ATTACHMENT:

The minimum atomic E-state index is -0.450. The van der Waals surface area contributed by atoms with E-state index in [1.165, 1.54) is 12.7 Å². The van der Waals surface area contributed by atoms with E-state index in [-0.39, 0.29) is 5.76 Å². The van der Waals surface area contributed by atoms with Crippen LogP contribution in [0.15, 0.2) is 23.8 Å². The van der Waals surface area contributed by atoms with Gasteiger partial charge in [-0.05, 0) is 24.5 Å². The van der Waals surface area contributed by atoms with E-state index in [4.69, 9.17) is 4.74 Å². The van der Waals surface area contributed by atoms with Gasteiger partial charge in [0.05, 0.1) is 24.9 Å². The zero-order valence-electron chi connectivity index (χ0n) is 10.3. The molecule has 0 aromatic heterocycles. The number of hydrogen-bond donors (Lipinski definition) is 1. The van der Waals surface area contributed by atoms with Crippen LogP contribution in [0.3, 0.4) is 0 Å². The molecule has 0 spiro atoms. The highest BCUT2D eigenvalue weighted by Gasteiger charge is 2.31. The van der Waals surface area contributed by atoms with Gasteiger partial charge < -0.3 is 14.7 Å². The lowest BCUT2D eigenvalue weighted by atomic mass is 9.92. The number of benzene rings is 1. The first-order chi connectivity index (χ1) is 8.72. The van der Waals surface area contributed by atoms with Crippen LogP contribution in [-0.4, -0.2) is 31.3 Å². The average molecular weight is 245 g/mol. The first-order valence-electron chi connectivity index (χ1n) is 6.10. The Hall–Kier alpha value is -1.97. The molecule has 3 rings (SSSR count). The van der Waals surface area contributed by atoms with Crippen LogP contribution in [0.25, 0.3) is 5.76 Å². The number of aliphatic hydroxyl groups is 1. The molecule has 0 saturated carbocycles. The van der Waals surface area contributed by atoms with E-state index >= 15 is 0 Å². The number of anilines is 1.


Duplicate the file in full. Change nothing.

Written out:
The minimum atomic E-state index is -0.450. The van der Waals surface area contributed by atoms with E-state index in [1.165, 1.54) is 12.7 Å². The van der Waals surface area contributed by atoms with E-state index in [-0.39, 0.29) is 5.76 Å². The van der Waals surface area contributed by atoms with Crippen LogP contribution in [0.15, 0.2) is 23.8 Å². The van der Waals surface area contributed by atoms with Gasteiger partial charge in [-0.05, 0) is 24.5 Å². The van der Waals surface area contributed by atoms with E-state index in [4.69, 9.17) is 4.74 Å². The van der Waals surface area contributed by atoms with Gasteiger partial charge in [0.05, 0.1) is 24.9 Å². The zero-order valence-electron chi connectivity index (χ0n) is 10.3. The molecule has 0 aromatic heterocycles. The number of hydrogen-bond donors (Lipinski definition) is 1. The van der Waals surface area contributed by atoms with Crippen LogP contribution in [0.3, 0.4) is 0 Å². The molecule has 0 spiro atoms. The highest BCUT2D eigenvalue weighted by Gasteiger charge is 2.31. The van der Waals surface area contributed by atoms with Gasteiger partial charge < -0.3 is 14.7 Å². The lowest BCUT2D eigenvalue weighted by atomic mass is 9.92. The number of benzene rings is 1. The first-order chi connectivity index (χ1) is 8.72. The van der Waals surface area contributed by atoms with Crippen LogP contribution in [-0.4, -0.2) is 31.3 Å². The average molecular weight is 245 g/mol. The first-order valence-electron chi connectivity index (χ1n) is 6.10. The Hall–Kier alpha value is -1.97. The molecule has 3 rings (SSSR count). The van der Waals surface area contributed by atoms with Crippen LogP contribution in [0.25, 0.3) is 5.76 Å². The number of aliphatic hydroxyl groups is 1. The molecule has 0 saturated carbocycles. The van der Waals surface area contributed by atoms with E-state index >= 15 is 0 Å². The number of anilines is 1.